And another soaking ...
To begin, you'll need to choose which variety of sheep dip you'd like to make. OK, to be fair, there really is only one kind of dip: water that's chock full of vegetative matter and other "stuff." I don't recommend getting it on your hands, much less taking it internally. Just a feeble attempt at humor. So, back to business ...
I had a hard time choosing a few weeks back. My father-in-law brought five -- count 'em -- five bags of wool. Free. All for me.
They were given to him by one of his church buddies, whose daughter was going out of the sheep business and was happy to find a good home for her fleeces. I have no idea what breed her sheep were, but the fleeces are all in great shape. There are 2 white, 2 gray, and one dark brown.
Please observe a moment of silence in tribute to my in-laws who drove 6 hours (VA to DE) with those pungent passengers just for me. Yep, they're good people all right.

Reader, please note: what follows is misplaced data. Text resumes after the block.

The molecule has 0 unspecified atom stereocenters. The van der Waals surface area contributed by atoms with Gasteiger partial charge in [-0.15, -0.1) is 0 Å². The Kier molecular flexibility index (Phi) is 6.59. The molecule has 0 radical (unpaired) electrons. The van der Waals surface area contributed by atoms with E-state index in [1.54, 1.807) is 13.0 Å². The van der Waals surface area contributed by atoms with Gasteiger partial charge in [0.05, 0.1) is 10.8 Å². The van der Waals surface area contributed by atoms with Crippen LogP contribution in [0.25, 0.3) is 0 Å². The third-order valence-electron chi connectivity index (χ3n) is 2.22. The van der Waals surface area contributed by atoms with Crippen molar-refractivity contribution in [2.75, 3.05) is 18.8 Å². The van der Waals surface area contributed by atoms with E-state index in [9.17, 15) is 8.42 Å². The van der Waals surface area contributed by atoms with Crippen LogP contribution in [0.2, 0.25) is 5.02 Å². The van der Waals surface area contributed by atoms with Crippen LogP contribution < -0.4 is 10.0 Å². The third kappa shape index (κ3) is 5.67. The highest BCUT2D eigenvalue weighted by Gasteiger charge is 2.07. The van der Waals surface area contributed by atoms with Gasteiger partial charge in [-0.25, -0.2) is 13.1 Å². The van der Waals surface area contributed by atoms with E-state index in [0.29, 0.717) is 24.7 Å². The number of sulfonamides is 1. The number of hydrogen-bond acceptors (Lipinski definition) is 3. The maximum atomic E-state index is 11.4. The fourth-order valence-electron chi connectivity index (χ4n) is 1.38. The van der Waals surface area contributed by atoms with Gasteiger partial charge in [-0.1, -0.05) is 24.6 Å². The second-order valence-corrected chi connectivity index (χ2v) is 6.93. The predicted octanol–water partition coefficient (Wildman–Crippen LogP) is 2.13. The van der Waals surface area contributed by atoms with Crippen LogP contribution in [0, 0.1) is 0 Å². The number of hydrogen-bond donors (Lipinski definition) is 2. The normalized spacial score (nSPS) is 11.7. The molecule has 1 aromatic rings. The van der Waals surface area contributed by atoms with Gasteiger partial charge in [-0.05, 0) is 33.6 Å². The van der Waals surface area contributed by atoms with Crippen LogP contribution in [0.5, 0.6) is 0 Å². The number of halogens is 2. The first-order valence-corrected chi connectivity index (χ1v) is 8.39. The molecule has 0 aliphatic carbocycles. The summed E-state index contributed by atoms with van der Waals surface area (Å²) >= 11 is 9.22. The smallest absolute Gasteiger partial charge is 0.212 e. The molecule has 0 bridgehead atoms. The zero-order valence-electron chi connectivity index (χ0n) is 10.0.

I decided to go with a one of the white ones first because the difference between before and after is usually a wonderful surprise. Here we see a chunk of raw fleece stewing in a large bucket of hot water and lemon dish soap. Mmm! You can almost smell the barnyard from here, can't you? This, then, is the real deal: sheep dip in its purest state.
And a couple more soakings, each in hot water and dish soap, each just begging to be swished and sloshed around that bucket. Be warned, though, that if you harrass the fleece, you'll end up with a lump of felt.
When it's time to dry the fleece, I recommend using a friendly tree.
Here's a before and after. See how tasty sheep dip can be? It's not so much the work and the smell. It's the reward of seeing your fleece go from a nasty, greasy mess to clean, spongy woolly goodness. Fiberrrrrific!
In our next exciting episode, we'll take a look at carding the wool and, if I have the time and energy to fight with Blogger, spinning.
Note: If any of you know how to make uploading and positioning images faster and less painful, please let me know!